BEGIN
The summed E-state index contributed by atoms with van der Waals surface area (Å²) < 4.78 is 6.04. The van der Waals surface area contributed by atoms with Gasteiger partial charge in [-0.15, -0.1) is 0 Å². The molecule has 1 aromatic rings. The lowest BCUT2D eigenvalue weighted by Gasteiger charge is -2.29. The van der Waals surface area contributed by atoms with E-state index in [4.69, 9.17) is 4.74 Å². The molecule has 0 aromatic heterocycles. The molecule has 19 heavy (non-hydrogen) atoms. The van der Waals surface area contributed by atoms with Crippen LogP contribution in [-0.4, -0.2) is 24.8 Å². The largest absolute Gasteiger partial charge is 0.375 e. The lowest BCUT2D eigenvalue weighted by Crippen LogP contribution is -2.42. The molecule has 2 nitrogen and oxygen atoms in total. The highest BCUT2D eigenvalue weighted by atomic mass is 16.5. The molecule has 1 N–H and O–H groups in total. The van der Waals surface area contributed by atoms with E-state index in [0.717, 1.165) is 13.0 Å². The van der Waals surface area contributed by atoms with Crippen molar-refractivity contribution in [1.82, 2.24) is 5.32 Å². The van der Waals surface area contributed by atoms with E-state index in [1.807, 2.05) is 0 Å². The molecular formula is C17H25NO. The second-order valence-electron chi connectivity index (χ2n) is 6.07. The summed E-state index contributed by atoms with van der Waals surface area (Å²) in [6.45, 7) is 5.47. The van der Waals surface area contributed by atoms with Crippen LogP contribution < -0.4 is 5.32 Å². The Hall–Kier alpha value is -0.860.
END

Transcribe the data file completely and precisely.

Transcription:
The summed E-state index contributed by atoms with van der Waals surface area (Å²) < 4.78 is 6.04. The van der Waals surface area contributed by atoms with Gasteiger partial charge in [-0.15, -0.1) is 0 Å². The molecule has 1 aromatic rings. The lowest BCUT2D eigenvalue weighted by Gasteiger charge is -2.29. The van der Waals surface area contributed by atoms with E-state index in [4.69, 9.17) is 4.74 Å². The molecule has 0 aromatic heterocycles. The molecule has 19 heavy (non-hydrogen) atoms. The van der Waals surface area contributed by atoms with Crippen LogP contribution in [-0.4, -0.2) is 24.8 Å². The largest absolute Gasteiger partial charge is 0.375 e. The lowest BCUT2D eigenvalue weighted by Crippen LogP contribution is -2.42. The molecule has 2 nitrogen and oxygen atoms in total. The highest BCUT2D eigenvalue weighted by atomic mass is 16.5. The molecule has 1 N–H and O–H groups in total. The van der Waals surface area contributed by atoms with E-state index in [0.717, 1.165) is 13.0 Å². The van der Waals surface area contributed by atoms with Crippen molar-refractivity contribution in [1.82, 2.24) is 5.32 Å². The van der Waals surface area contributed by atoms with E-state index in [1.807, 2.05) is 0 Å². The molecular formula is C17H25NO. The second-order valence-electron chi connectivity index (χ2n) is 6.07. The summed E-state index contributed by atoms with van der Waals surface area (Å²) in [6.45, 7) is 5.47. The van der Waals surface area contributed by atoms with Crippen LogP contribution < -0.4 is 5.32 Å². The Hall–Kier alpha value is -0.860.